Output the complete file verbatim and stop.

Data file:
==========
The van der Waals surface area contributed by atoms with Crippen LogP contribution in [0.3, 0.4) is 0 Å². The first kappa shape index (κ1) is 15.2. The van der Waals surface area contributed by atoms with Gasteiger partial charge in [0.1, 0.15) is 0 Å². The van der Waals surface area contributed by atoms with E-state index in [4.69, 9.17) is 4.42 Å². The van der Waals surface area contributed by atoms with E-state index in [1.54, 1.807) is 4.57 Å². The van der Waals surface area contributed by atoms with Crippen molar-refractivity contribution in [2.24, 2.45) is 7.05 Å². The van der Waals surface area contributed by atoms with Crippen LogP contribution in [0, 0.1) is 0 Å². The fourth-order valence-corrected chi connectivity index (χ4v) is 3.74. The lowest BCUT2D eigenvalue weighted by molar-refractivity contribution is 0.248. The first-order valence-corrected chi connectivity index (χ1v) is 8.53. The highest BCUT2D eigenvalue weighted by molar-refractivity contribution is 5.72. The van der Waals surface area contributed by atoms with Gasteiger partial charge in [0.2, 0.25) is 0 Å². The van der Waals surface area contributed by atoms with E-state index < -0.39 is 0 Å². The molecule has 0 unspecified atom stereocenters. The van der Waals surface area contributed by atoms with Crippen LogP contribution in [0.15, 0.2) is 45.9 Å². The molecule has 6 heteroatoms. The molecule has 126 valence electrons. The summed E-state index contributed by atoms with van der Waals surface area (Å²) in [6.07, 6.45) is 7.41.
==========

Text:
The van der Waals surface area contributed by atoms with Crippen LogP contribution in [0.3, 0.4) is 0 Å². The first kappa shape index (κ1) is 15.2. The van der Waals surface area contributed by atoms with Gasteiger partial charge in [0.1, 0.15) is 0 Å². The van der Waals surface area contributed by atoms with E-state index in [4.69, 9.17) is 4.42 Å². The van der Waals surface area contributed by atoms with E-state index in [1.54, 1.807) is 4.57 Å². The van der Waals surface area contributed by atoms with Crippen molar-refractivity contribution in [2.24, 2.45) is 7.05 Å². The van der Waals surface area contributed by atoms with Crippen LogP contribution in [0, 0.1) is 0 Å². The fourth-order valence-corrected chi connectivity index (χ4v) is 3.74. The lowest BCUT2D eigenvalue weighted by molar-refractivity contribution is 0.248. The first-order valence-corrected chi connectivity index (χ1v) is 8.53. The highest BCUT2D eigenvalue weighted by molar-refractivity contribution is 5.72. The van der Waals surface area contributed by atoms with Gasteiger partial charge in [0.2, 0.25) is 0 Å². The van der Waals surface area contributed by atoms with E-state index < -0.39 is 0 Å². The molecule has 0 unspecified atom stereocenters. The van der Waals surface area contributed by atoms with Crippen LogP contribution in [0.15, 0.2) is 45.9 Å². The molecule has 6 heteroatoms. The molecule has 126 valence electrons. The summed E-state index contributed by atoms with van der Waals surface area (Å²) in [6.07, 6.45) is 7.41.